Broadband News

A fully full fibre'd UK would boost economy by £60 billion

Finding close to £1,700 under the cushions on your sofa over the course of a year is obviously very different to a £1,700 per worker productivity boost for the UK economy from a full fibre'd United Kingdom but it does help illustrate the scale of the benefits.

Openreach has commissioned a report looking into the impact of full fibre on the economy and what we all do, with the report delivered by the Centre for Economics & Business Research. The headline grabbers that you will see all over the place today are:

  • £60 billion boost to the economy with a 100% full fibre UK if done by 2025
  • Average £1,700 productivity boost per worker
  • At least 400,000 more people who could work from home
  • 270,000 people who could move out of cities, stimulating rural economies
  • 300 million communiting trips could be saved, equating to 3 billion kilometres of car journeys

The list goes on, though for all those of us who have been working at home for years you may be left wondering how we have managed it, particularly in the dark days when 2 Mbps ADSL was the fastest affordable connection you could get to a home, but this speed would let you remote to servers abroad to install and configure software without the need to get on a plane.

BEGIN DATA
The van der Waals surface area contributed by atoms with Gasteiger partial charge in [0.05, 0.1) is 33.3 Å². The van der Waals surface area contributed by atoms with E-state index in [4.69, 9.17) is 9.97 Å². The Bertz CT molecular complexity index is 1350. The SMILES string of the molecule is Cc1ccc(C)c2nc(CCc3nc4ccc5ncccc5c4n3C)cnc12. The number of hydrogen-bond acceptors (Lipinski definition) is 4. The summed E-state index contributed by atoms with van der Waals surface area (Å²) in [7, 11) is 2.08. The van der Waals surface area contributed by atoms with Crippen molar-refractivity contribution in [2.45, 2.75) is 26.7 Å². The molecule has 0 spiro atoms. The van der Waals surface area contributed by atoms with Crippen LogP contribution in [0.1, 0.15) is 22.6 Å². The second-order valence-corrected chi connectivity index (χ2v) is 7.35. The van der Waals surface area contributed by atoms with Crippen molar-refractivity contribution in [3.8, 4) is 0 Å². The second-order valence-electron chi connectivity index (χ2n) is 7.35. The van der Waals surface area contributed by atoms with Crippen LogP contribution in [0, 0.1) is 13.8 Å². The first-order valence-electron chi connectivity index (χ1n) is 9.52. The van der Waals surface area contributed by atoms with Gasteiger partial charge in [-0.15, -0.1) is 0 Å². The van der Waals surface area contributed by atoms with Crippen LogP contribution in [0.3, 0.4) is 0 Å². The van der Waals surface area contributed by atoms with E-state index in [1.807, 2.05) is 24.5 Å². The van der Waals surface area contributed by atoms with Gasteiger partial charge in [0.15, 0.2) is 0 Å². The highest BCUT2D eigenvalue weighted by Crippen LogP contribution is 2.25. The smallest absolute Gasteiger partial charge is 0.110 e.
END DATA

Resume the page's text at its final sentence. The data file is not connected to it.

The superfast roll-outs made a big difference to home working, but then so has the rise of co-working it will be interesting to see what changes once full fibre reaches critical mass in different regions of the UK. We believe based on the changes seen since 2000 in the broadband landscape that the benefits really kick in once availability reaches 75% in an area.

The Openreach commissioned report is one of the campaign tools to try and point out to the politicians and advisors behind the Governments 100% Gigabit (or is it full fibre) for 2025 target. The three big changes that Openreach would like to see are:

  • An exemption from business rates in order to stimulate more investment.
  • Government action to lower costs and reduce barriers to deployment
  • The regulator setting the right conditions to unlock the commercial case for companies to build across most of the UK

Other full fibre operators will have additions or tweaks to the wording of these three proposals, but the broad stroke effect means that the first two will have almost everyone backing them, on the third point what might be the right conditions for Openreach might not be the same for others and we are thinking the rental fees for access to Openreach ducts and poles. There is an Openreach web page if you have time to read more at

One massive reality from all the studies on economic benefits of broadband improvements is that those actually building the new networks generally don't see any big benefit, i.e. the revenue stream from broadband subscriptions is likely to remain largely the same. Of course if a single company sticks with the old technologies it will find its customer base stagnating and shrinking.


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